Let the past weeks dry heat serve as a reminder of how vital trees are for the city. We cannot do without them, simple as that.

Citizens shots of the damages along Amagerbanen. Beautiful before and atrocious after, shot by Anders Adamsen and the over and out by Felix Becker.

March 21, 2018

Jubilee on Blegdamsvej

Today we celebrate a jubilee of the three first street trees in the city's road work on Blegdamsvej.  It has been exactly one month since they had their vital roots cut, and they have since been left exposed under a layer of plastic. This is the equivalent of killing the trees. Roots so close to the tree must not be cut. And exposed roots need to stay moist, if you can't provide soil immediately. This is common knowledge by anyone who works with trees.

There are plenty of strong and dedicated people in the city, who know about trees. But they are obviously not consulted during planning and coordination, and they are not present during roadwork near trees. It is an administrative disaster! If the city administration don't see a problem here, they are a part of it.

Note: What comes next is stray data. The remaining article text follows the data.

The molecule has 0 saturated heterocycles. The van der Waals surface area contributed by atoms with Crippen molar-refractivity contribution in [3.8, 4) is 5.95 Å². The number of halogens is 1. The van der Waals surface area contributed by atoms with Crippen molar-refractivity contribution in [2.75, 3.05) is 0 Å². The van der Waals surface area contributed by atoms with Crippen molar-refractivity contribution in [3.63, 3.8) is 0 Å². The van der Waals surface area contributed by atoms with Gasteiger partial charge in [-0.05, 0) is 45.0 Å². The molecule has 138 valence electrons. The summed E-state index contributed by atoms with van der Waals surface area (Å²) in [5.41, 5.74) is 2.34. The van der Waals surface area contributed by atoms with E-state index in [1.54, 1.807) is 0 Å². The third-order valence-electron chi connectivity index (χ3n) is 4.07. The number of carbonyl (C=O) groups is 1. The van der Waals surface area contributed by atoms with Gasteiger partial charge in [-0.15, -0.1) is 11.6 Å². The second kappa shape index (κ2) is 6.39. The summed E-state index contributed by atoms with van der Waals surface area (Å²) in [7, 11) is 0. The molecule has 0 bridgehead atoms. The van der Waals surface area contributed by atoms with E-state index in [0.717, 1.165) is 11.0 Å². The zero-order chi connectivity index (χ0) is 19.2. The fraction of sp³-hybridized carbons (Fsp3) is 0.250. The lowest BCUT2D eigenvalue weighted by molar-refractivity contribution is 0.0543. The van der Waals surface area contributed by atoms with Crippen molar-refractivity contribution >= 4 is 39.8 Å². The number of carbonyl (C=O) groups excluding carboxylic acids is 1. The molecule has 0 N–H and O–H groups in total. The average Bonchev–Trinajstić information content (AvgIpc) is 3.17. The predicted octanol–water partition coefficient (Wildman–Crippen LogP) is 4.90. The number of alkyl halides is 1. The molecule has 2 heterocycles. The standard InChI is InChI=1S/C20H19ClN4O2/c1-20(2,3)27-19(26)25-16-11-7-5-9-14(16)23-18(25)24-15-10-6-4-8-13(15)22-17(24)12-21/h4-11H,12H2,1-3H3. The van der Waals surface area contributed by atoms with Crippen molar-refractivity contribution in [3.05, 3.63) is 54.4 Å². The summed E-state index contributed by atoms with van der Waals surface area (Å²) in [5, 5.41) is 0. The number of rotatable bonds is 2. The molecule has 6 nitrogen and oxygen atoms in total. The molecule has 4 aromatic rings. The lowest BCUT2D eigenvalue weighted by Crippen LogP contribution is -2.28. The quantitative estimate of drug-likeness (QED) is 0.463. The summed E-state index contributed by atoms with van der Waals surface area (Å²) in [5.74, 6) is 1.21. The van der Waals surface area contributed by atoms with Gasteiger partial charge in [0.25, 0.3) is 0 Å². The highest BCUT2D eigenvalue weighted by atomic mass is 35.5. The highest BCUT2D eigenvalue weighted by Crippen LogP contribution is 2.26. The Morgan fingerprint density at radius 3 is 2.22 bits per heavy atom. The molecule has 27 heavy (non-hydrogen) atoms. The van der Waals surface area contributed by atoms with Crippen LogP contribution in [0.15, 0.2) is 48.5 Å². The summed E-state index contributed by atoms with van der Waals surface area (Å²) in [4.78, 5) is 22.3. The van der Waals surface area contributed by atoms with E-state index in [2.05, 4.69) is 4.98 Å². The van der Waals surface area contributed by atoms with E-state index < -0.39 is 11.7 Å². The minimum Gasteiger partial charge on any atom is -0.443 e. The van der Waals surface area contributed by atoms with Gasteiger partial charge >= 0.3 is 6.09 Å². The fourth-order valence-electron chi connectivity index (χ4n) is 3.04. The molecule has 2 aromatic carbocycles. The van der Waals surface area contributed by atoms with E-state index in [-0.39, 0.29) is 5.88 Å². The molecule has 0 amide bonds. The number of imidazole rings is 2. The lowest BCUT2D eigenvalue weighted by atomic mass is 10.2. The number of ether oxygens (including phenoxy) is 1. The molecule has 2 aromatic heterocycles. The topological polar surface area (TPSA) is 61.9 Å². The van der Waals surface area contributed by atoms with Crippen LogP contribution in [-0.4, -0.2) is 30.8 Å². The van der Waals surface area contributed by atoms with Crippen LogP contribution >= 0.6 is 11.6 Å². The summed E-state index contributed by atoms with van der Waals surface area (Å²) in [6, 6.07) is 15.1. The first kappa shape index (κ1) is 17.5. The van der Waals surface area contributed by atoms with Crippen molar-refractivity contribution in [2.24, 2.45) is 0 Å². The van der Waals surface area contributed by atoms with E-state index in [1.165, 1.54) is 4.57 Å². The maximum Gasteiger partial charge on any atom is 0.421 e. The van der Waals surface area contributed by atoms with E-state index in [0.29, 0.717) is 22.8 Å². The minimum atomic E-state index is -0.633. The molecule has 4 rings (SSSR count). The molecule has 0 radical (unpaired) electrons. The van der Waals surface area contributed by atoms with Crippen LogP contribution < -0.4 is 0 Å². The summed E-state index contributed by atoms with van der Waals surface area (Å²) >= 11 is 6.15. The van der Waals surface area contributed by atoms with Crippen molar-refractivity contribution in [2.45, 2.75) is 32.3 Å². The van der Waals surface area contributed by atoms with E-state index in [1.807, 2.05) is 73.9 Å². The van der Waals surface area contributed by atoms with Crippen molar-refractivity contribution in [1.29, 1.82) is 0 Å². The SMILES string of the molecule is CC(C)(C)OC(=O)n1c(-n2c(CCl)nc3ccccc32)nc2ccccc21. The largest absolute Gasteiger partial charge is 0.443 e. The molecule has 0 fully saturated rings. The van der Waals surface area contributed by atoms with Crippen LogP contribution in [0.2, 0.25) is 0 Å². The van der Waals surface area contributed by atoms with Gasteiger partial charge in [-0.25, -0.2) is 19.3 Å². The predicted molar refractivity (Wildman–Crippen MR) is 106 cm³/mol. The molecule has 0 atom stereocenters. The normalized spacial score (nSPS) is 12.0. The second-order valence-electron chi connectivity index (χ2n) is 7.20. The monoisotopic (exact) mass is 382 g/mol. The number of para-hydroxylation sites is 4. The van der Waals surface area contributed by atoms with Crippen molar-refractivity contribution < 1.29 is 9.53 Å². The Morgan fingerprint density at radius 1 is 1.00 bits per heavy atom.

Dressed for the occasion, ready for execution. Same tree in 2013, mentioned here.

This is the tree that was hit by a truck in 2016. Left unattended for six weeks and plenty of desperate pleas for help, before they cut the wound clean. By that time someone pulled the branch from below, increasing the damage.

Same project in the opposite end of Blegdamsvej. The area below the crown of the tree cannot under any circumstances be used for storing heavy concrete and equipment. The soil suffers compression, the roots are deprived of oxygen and the branches die.

On the bright side they seem to have found a gentler way to remove the stone, with minimal disturbance to the roots in the too small plant beds. Maybe making noise really does make a difference?

The jubilarians. I asked one of the bricklayers when they planned to give the trees soil? "I don't know... when we are done?"

March 5, 2018

Amber alert on Islands Brygge